I recently spoke with Dr. Amanda Swain, a family medicine physician and sleep specialist. She had some very important and useful information about how important sleep is and how to improve your sleep. This interview has been edited for length, clarity, and style.
HH: I talk to my clients a lot about the importance of getting 7 to 9 hours of sleep. Talk to me a little bit about why that’s important and what may happen if someone doesn’t.
AS: I think he first thing people need to figure out, and people can do this with a sleep diary or sleep app (such as CBT-I coach), is how much sleep they actually need. Because not everybody needs 9 or even 8 hours. People can start to track their sleep a bit and get a sense of how they feel throughout the day on various amounts of sleep. They may note that on 9 hours, it may actually be hard to wake up and their energy isn’t as good throughout the day, but wow, if you hit that 7 hour and 15 minutes, that’s a sweet spot that’s just the right amount. So, first, experiment with how much you personally need.
Adequate sleep helps to support all these important processes in the body. Like the ability to concentrate, retain information, and new memory creation. All of these things that are really important to academics and work and executive functioning. And you have the impact on mood, managing stress, and anxiety and depression management. We also know that risk-taking behaviors are higher in people who don’t get enough sleep.
If you’re not getting enough sleep, you may be using substances as a crutch. Like caffeine to get you up in the morning and alcohol in the evening, when you want to relax and try and sleep. Or tobacco or marijuana. We do worry about people using substances to manage what could be best-managed with getting adequate sleep.
And then there are a whole host of physiologic effects. There have been many studies on people who get chronic sleep deprivation, and you can see that their cardiovascular system is not as healthy, so they’re at risk for coronary artery disease, strokes, diabetes, obesity, and a whole host of other medical conditions. It’s not that sleep is the only thing that people need, but it’s hard to overlook how important sleep is in supporting all these other systems. And sometimes people will look and try to figure out what to do about all these other things when you can just take a step back and say, “if we just help you sleep, you’d feel so much better”. Sleep does a lot!
HH: Can you say a bit more about how it impacts mood and thinking if someone is not getting enough sleep?
AS: Most people can probably think of a time when they were truly sleep-deprived, and they can probably remember that there was just so much more emotional lability. They could turn on a dime, felt more tearful. They were really affected by things that normally wouldn’t affect you. The world just seemed so overwhelming. That’s after only one or two nights or a week of sleep deprivation. But for people who are chronically sleep-deprived, it can really take a toll on their health exacerbating any underlying predisposition to anxiety, depression, or suicidality.
HH: This is good. I often talk to people about how not getting enough sleep can affect your mood and your ability to think and remember. Studies show you can be as impaired as if you were drunk if you don’t get enough sleep.
AS: It’s true. There are studies that show that driving while sleep-deprived is similar to driving with impairment from alcohol.
HH: How do you think COVID-19 has changed sleep for people? Have you seen changes with this pandemic affecting people’s sleep?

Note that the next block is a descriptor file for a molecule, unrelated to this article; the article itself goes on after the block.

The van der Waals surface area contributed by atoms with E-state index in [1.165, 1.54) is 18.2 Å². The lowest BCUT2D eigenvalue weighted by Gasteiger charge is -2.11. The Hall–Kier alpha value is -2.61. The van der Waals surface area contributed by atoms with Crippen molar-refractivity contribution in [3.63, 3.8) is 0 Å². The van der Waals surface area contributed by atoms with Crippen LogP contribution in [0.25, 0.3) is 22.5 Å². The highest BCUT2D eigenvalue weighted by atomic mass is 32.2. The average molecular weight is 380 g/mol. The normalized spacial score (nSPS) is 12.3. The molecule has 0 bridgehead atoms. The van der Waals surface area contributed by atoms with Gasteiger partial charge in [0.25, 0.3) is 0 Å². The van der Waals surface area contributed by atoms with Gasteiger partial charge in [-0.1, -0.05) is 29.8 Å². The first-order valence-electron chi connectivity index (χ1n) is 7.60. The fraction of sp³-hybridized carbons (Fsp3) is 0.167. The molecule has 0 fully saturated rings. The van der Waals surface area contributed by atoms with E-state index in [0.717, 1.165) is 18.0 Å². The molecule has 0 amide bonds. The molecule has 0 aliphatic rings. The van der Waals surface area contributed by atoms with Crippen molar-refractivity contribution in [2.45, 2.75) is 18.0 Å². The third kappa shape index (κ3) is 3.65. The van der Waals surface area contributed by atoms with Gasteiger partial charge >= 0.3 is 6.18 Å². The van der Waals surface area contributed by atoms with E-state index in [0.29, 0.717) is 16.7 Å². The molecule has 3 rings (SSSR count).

AS: More people have had concerns about their sleep, in general. This might be because they are spending more time in the home and have more time to focus on sleep and worry about it. It could be that the rise in anxiety in the general population has disrupted sleep. It could be that many people have lost their normal circadian cues that would usually help keep them on schedule. Or it could be due to how so many people are working in the same space where we sleep. This is very confusing for the body in terms of signaling, as the bed becomes part of so many activities. When this occurs, the bed no longer just has a strong association with sleep. If you’re doing many things on the bed, it’s not good. I think there are a whole host of reasons why people have potentially had trouble with sleep during the pandemic. This isn’t just my experience. I went to a sleep conference last month, and this is a recognized phenomenon. In North America, there has been an increase of sleep disturbance and insomnia in the past year.
HH: What are the things you think are most important for good sleep?
AS: That’s a good question. I think I’ll answer it in a slightly different way. I would say there are a few behaviors that people do to help sleep once it comes apart. If I could do anything, it would probably be to educate people on these few things to avoid doing if their sleep gets off track.
One very common misconception is that spending more time in bed is actually good for sleep. The rationale that people come up with, on its surface, is logical- “if I don’t get enough sleep, but I spend more time in bed, I will get more sleep”. But what often happens is that people then spend more time in bed awake, wishing they were sleeping. And so, the first thing I like to tell people is if you’re having trouble sleeping, you actually want to spend the same amount of time in bed you normally do, or better yet, spend less time in bed. What you want to do is really be sleepy enough to take advantage of your time in bed. Resisting the urge to spend more time in bed is key.
And the other thing that I think people lose sight of is that the bed should actually just be associated with sleep. This goes back to classical conditioning and the idea of stimulus control. If you think about little kids, you can put a child in a crib or a bed and if they’re not sleepy, they will do anything to get out of that bed because for them the bed is only associated with sleeping. As adults, we lose that association, and it becomes a substitute for a couch and for a desk and for a table to eat upon. We really want to preserve the bed as a place for bedtime. And aside from sex and sleep, we shouldn’t be using the bed for anything else. When sleep isn’t going well, you really want to limit the amount of time you spend in bed to remind your body of that association. And that will take a few weeks most likely.